Regular readers know that I think the liquidity trap is intriguing and certainly relevant right now, but more of a theoretical curiosity than a hugely important factor. Tyler Cowen makes much the same case in this post, which thinks through the zero lower bound argument by reviewing the importance of substitutability in other markets.
Cowen argues that adjustment can be slow for very close substitutes, but that it will happen - and many other factors are important than just the substitutability of cash and Treasuries for the adjustment process. That's all well and good, but the fact remains that the adjustment process is considerably slower for closer substitutes than it is for substitutes that are much less close. It is precisely the close substitutability of cash and Treasuries that makes all the other issues that Cowen talks about relevant right now, and that is the sense in which the liquidity trap is meaningful. Cowen uses the example of the close substitutability of grapes and pluots to talk about the liquidity trap, and he says that substitutability alone does not explain the adjustment. His appetite, for example, is also a factor. I would only add that we're only even talking about "appetite" as a factor because what is introduced is more food (pluots). If Cowen's house guest had brought, say, a bottle of wine we might think of the wine and the grapes as complements rather than substitutes. "Appetite" in the sense of how much food you feel like eating is no longer a constraint at all, because it might be very nice to have wine and grapes together. The close substitutability of grapes and pluots is disconcerting precisely because it introduces the relevance of other constraints like appetite.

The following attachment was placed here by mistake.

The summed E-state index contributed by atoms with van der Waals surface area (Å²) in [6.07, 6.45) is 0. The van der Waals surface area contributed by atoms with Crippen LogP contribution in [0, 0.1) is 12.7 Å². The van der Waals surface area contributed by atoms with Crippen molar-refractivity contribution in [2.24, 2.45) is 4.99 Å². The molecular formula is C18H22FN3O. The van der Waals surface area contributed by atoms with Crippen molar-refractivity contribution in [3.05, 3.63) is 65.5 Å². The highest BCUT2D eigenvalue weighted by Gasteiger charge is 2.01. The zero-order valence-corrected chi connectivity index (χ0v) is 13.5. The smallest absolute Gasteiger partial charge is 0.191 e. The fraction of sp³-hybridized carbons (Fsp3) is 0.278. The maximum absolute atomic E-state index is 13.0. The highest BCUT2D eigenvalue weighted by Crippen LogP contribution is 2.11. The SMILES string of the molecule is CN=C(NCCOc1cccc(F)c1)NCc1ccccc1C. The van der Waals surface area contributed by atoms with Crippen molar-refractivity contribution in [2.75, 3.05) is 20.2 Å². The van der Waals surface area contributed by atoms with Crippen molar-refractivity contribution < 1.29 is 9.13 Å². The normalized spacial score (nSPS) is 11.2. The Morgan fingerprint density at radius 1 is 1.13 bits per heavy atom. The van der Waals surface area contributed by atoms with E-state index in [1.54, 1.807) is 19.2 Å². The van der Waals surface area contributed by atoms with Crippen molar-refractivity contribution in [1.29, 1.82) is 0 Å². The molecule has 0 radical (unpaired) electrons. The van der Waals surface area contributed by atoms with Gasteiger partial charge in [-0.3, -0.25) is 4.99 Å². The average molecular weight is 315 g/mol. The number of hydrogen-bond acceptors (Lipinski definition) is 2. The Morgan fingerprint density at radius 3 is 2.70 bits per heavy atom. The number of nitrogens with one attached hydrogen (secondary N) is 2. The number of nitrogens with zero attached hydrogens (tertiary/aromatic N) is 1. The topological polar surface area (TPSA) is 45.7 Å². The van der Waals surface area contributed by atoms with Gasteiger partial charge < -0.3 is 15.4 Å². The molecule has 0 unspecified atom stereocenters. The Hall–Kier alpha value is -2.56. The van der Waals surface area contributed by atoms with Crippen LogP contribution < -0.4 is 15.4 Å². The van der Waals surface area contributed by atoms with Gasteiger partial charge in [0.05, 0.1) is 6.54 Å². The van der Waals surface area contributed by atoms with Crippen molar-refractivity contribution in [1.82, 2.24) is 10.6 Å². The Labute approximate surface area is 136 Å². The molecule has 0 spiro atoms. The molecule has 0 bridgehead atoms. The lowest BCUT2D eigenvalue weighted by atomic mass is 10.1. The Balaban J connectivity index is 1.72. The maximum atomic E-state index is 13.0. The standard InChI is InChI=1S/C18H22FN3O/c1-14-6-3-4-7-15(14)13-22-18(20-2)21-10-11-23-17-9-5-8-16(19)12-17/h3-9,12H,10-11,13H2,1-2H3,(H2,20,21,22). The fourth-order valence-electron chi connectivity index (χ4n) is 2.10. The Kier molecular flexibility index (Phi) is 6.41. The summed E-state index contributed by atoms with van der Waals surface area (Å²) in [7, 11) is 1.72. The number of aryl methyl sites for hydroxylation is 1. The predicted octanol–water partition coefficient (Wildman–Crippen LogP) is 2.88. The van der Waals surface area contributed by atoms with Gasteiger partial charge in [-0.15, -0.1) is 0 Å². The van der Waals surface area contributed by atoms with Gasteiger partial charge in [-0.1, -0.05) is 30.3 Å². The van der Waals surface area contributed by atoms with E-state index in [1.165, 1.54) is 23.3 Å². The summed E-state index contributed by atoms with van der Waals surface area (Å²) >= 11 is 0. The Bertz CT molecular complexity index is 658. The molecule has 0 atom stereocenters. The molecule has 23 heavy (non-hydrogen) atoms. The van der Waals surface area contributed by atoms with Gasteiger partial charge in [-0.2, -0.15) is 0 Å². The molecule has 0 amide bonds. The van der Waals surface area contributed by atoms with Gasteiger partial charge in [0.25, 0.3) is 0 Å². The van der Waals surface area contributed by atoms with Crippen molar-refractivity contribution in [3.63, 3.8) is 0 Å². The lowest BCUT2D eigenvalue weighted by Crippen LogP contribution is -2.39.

That's largely how I think about the liquidity trap. It makes things problematic that wouldn't be problematic under other circumstances. Other than that, it's hard to stretch this metaphor much farther. Grapes and pluots aren't media of exchange, stores of value, or opportunities for speculation, after all - so I'm not sure how much mileage Cowen thought he was going to get out of this. I suppose it works as an explanation for portfolio adjustment, which is what he claims he's talking about. But since when is the importance of the liquidity trap derived from balancing the composition of your portfolio between cash and bonds? That's not really the major point. The point is the demand for liquidity as well as the impact (or lack of impact) of monetary expansion on the interest rate.
I guess I'd offer one more interpretation to push this metaphor a little further. If you were Cowen's house guest and you knew about his grapes/pluots dilemma, it would probably make more sense for you to bring that bottle of wine that would complement grape consumption, rather than those pluots which would be close substitutes for grapes, right?
What could possible complement liquidity preference right now - what could encourage households and firms to work through their liquidity preference - rather than exascerbate it? Probably some additional aggregate demand, right?
Friday Night Music
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